On World Polio Day 2015, former Secretary of State Justine Greening, in the presence of multiple politicians and the British Paralympian and Polio Survivor Anne Waful-Strike, wrapped up the evening with an explicit reaffirmation of the UK’s ambition to end polio. Greening received 20,000 tweets from Global Citizens urging her to follow through on this pledge.
Yet, for all the promising noises, the UK have still made no official commitment.
World Polio Day is on October 24. The time is now to urge the UK Prime Minister to help make this horrific disease history.
6. Justice for genocide victims still not served, as Belgium and Sweden fail to follow through
As signatories to the Rome Statute, Belgium and Sweden both have the power to refer crimes to the International Criminal Court. Which is why Global Citizens alongside the orgnizations Yazda, and It's ON U and Nadia Murad, a survivor of the genocide, have been pressuring them to bring ISIS to trial, for their crimes against the Yazidi people. Atrocious acts which resulted in the death of over 3,000 civilians, abduction of more than 5,000 and the displacement of 400,000 people from their homes. Thousands still remain in captivity.
On Aug 1., Margot Wallström, minister of foreign affairs of Sweden, responded to Global Citizen’s demands, tweeting that Sweden would argue for the ICC to prosecute those committing genocide, rape, murder and crimes against humanity against the Yazidi people.
The horrendous crimes against the Yezidis must stop. Sweden has argued for ICC jurisdiction regarding the situation in Syria and Iraq.— Margot Wallström (@margotwallstrom) August 1, 2016
Then on Sept. 24, at the Global Citizen Festival the Deputy Prime Minister of Belgium, Alexander De Croo, announced that his country was in favor of referring the case of Yazidi genocide to the International Criminal Court.
“We should stand up against people who commit genocide, and we must not be afraid to bring this to the international criminal court to make sure that justice is restored,” De Croo said in a video message to the 60,000-strong crowd.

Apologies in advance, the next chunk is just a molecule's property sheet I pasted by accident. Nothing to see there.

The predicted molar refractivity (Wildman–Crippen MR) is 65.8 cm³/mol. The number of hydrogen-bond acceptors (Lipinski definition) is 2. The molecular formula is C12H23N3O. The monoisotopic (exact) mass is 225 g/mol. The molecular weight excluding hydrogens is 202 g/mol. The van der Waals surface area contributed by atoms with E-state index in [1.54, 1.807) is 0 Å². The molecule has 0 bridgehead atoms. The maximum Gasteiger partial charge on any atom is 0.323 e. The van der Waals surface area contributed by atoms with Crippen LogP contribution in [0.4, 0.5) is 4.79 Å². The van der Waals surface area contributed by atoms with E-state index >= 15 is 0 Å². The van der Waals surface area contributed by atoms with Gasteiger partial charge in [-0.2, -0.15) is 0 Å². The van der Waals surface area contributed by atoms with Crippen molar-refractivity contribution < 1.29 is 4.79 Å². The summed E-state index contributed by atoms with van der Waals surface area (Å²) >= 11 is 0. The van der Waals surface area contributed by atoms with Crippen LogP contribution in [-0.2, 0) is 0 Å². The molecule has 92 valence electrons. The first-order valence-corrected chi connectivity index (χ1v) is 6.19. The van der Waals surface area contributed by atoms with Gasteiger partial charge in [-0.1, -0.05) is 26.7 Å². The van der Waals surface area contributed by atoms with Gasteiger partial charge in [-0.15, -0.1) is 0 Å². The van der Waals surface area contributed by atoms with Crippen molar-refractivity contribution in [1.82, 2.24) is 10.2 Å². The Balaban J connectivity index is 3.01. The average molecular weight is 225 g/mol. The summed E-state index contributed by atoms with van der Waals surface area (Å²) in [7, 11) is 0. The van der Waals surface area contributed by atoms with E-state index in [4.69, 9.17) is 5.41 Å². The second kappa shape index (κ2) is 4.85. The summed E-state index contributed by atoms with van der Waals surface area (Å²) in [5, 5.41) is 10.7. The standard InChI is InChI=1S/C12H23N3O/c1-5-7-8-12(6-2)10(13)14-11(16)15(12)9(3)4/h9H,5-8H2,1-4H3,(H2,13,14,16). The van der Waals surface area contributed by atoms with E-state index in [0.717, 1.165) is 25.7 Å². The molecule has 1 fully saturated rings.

Yet a declaration of support is not what the Yazidi people need from Belgian and Swedish officials. They need concrete steps to refer the case to the ICC. They need justice.
The world is now listening. In large part due to the 40,000 actions that Global Citizens took leading up to the festival on behalf of the cause, which De Croo noted “for raising awareness about the issue.”
Plus the high profile and accomplished prosecutor Amal Clooney has announced she is to represent Yazidi ISIS survivor Nadia Murad and her Yazidi non-profit organization Yazda when the case reaches the ICC. Global Citizens are already liaising with the Swedish and Belgian embassies and relevant ministers to help push the case to trial.
Time is not on our side. Recently ISIS burned alive 19 women who refused to have sex with their fighters. As Nadia Murad impresses, “The fate of most of 3,500 Yazidi women and girls who remain in captivity is known and probably most will face a similar fate if the world does not act now.”
When your priority is not someone else’s and you need it to be theirs, it can get frustrating. Especially if the priority is seeing an end to poverty. Yet creating global change does not happen overnight, inevitably there will be some bumps along the road. What matters most is that global citizens keep the heat on. That is the only way to turn every single one of these disappointments into success stories. That is also the only way to transform the world.
Ask Michael Jordan. He knows. “I've missed more than 9,000 shots in my career. I've lost almost 300 games. 26 times, I've been trusted to take the game winning shot and missed. I've failed over and over and over again in my life. And that is why I succeed.”